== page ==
The backlash against gene patenting is heating up, and not a moment too soon. The U.S. Patent and Trademark Office has already granted more than 1,000 patents on human genes or their fragments, with over 20,000 pending. The patent office plans to issue new guidelines by the end of the year: Researchers will now have to indicate a gene's function--its "specific and substantial credible utility"--and its chemical code to get a patent.
The vision of broadly shared wealth is a long-standing American theme, dating back to the yeomen farmers of colonial times. America, uniquely, was a land of freeholders. Its egalitarian distribution of property undergirded its nascent political democracy. Thomas Jefferson explicitly put public policy on the side of broadly distributed property wealth when he decided that the public lands in the territories should be conveyed not to absentee real estate companies but to settlers who would work the land. The freeholding tradition was continued into the nineteenth century with the Homestead Act, the establishment of land-grant colleges, and the freedmen's demand for 40 acres and a mule.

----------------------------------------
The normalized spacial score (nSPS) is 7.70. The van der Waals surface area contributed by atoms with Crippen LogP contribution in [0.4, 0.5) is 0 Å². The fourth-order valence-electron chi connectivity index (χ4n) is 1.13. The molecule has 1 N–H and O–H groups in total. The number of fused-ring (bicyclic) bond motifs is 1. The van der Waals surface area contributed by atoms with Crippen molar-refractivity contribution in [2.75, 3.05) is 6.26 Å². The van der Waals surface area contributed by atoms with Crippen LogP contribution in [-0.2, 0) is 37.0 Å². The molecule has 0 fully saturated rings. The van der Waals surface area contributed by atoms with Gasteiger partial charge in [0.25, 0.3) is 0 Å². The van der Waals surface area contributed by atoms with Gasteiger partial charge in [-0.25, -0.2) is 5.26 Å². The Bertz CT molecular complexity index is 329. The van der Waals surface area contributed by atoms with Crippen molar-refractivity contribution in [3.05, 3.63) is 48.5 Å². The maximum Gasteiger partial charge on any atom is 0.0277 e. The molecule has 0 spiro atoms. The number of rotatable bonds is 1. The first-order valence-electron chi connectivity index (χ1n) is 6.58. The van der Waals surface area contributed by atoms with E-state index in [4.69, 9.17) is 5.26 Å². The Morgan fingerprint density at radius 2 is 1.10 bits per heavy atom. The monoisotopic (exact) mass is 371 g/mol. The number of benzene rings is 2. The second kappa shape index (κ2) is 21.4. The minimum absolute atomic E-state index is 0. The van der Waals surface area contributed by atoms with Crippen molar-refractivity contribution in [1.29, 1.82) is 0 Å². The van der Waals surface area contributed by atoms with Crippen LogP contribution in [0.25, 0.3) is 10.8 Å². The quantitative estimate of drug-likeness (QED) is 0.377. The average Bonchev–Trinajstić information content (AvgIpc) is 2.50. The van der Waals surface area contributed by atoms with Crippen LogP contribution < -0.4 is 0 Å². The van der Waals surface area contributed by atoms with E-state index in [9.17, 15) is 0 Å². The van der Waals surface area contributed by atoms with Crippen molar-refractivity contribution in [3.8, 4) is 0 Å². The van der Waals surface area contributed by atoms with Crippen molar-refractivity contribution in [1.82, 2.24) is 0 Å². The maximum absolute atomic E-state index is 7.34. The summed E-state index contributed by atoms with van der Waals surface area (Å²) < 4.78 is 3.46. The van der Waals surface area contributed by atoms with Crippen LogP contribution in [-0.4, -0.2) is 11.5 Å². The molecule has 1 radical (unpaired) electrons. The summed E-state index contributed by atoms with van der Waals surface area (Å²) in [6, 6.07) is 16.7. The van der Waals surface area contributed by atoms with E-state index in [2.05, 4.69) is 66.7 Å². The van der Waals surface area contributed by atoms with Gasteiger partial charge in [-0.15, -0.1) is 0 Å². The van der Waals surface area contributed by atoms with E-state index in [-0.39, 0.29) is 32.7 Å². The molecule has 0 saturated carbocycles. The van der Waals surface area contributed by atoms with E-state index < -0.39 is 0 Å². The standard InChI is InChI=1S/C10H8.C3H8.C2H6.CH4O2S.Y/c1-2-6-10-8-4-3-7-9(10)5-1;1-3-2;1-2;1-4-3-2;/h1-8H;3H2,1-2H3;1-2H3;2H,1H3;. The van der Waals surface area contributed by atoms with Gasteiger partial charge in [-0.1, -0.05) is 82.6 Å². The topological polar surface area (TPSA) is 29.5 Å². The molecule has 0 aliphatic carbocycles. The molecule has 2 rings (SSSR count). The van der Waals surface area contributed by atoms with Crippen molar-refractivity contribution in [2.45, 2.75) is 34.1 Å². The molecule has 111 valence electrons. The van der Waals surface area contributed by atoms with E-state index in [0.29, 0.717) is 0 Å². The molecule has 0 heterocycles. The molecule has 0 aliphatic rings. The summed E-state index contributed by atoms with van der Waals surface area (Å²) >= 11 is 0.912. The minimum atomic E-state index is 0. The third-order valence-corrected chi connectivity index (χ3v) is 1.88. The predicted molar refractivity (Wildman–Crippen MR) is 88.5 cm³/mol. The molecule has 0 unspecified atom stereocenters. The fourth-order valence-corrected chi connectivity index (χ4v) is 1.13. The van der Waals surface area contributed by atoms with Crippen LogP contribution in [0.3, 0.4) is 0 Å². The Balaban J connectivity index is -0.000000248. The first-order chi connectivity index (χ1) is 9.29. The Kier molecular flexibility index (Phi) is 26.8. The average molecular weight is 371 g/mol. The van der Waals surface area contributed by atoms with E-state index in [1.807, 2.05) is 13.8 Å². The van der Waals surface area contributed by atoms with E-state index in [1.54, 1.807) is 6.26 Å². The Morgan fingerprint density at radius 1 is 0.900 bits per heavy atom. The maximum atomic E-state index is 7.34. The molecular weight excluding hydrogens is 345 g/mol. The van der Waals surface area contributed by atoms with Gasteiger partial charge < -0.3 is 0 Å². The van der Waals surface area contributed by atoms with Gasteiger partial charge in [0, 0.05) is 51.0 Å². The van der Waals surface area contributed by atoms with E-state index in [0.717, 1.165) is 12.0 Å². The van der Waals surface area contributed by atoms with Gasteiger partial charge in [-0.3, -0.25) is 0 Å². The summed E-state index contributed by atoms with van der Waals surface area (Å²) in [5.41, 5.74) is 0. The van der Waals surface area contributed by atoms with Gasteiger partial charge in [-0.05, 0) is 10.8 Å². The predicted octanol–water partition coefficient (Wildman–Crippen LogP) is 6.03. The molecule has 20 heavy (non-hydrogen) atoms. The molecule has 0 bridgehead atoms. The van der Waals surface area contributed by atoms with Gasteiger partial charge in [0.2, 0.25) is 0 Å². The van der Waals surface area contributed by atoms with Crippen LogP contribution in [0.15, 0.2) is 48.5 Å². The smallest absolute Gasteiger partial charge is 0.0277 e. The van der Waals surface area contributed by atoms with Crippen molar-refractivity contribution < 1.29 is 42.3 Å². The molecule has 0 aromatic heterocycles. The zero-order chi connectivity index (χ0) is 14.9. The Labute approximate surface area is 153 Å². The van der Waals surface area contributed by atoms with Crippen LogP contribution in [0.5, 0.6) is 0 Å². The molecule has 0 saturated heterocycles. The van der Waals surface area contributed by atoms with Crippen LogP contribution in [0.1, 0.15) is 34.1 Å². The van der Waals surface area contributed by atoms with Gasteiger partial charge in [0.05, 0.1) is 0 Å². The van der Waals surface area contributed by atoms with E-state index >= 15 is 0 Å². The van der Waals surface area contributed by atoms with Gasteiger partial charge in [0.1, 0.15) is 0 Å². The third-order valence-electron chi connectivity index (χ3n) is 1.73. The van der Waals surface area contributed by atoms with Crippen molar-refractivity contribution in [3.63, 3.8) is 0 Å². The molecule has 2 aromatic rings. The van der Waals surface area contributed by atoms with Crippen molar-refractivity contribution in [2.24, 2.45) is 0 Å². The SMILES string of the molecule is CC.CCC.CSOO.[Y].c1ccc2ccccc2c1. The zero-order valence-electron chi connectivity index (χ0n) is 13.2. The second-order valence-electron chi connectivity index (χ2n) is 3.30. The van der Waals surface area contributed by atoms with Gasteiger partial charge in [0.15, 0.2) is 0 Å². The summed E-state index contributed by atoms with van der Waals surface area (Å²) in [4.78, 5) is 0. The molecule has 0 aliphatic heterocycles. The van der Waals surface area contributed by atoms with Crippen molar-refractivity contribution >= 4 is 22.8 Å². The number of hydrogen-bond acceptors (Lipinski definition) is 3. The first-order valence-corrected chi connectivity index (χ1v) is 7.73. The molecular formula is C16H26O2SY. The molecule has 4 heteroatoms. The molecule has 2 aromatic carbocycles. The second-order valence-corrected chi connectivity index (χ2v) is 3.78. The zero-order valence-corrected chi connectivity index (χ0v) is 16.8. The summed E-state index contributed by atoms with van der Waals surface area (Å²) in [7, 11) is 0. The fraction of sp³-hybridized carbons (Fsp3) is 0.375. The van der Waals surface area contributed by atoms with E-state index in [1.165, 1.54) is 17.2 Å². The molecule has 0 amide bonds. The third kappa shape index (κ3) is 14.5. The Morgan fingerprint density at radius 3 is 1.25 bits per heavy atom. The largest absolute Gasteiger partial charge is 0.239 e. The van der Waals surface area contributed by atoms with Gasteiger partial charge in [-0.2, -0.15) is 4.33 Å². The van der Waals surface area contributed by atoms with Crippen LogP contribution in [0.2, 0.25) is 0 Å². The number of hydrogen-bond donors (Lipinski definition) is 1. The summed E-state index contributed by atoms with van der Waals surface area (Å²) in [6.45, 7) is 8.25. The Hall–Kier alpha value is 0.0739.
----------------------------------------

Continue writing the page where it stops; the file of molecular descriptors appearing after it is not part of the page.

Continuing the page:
Over the next few weeks, America will be consumed by debate about how life in this beacon of freedom may have to change to confront the terrorist threat. Liberals will have to think creatively about how to protect civil liberties in an era when it has become apparent that there are cells of people within the U.S. who are willing to engage in indiscriminate mass murder to further their insane politics.